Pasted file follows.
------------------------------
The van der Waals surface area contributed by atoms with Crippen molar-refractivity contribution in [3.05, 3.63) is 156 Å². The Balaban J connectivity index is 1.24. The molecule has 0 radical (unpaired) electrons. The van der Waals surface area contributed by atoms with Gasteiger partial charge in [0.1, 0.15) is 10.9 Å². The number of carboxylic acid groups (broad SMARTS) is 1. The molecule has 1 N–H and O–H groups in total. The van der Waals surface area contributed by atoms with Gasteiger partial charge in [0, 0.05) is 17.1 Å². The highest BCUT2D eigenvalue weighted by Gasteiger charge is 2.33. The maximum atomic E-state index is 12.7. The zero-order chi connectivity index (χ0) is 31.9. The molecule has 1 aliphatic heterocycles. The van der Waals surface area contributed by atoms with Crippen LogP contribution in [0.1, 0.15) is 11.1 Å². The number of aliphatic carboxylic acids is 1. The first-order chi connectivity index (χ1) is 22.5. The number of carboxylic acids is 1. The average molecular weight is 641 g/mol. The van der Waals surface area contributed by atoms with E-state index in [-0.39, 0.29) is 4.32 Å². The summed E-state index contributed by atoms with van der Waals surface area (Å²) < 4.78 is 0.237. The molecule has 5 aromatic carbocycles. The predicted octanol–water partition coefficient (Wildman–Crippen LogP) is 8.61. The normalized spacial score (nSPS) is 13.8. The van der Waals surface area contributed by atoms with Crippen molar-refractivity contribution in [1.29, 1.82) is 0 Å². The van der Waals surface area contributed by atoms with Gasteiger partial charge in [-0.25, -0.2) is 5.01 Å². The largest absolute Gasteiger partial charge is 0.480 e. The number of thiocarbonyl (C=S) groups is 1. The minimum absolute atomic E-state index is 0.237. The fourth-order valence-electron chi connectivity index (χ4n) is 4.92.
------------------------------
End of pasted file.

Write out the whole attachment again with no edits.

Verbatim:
The van der Waals surface area contributed by atoms with Crippen molar-refractivity contribution in [3.05, 3.63) is 156 Å². The Balaban J connectivity index is 1.24. The molecule has 0 radical (unpaired) electrons. The van der Waals surface area contributed by atoms with Gasteiger partial charge in [0.1, 0.15) is 10.9 Å². The number of carboxylic acid groups (broad SMARTS) is 1. The molecule has 1 N–H and O–H groups in total. The van der Waals surface area contributed by atoms with Gasteiger partial charge in [0, 0.05) is 17.1 Å². The highest BCUT2D eigenvalue weighted by Gasteiger charge is 2.33. The maximum atomic E-state index is 12.7. The zero-order chi connectivity index (χ0) is 31.9. The molecule has 1 aliphatic heterocycles. The van der Waals surface area contributed by atoms with Crippen LogP contribution in [0.1, 0.15) is 11.1 Å². The number of aliphatic carboxylic acids is 1. The first-order chi connectivity index (χ1) is 22.5. The number of carboxylic acids is 1. The average molecular weight is 641 g/mol. The van der Waals surface area contributed by atoms with E-state index in [-0.39, 0.29) is 4.32 Å². The summed E-state index contributed by atoms with van der Waals surface area (Å²) < 4.78 is 0.237. The molecule has 5 aromatic carbocycles. The predicted octanol–water partition coefficient (Wildman–Crippen LogP) is 8.61. The normalized spacial score (nSPS) is 13.8. The van der Waals surface area contributed by atoms with Crippen molar-refractivity contribution in [1.29, 1.82) is 0 Å². The van der Waals surface area contributed by atoms with Gasteiger partial charge in [-0.25, -0.2) is 5.01 Å². The largest absolute Gasteiger partial charge is 0.480 e. The number of thiocarbonyl (C=S) groups is 1. The minimum absolute atomic E-state index is 0.237. The fourth-order valence-electron chi connectivity index (χ4n) is 4.92.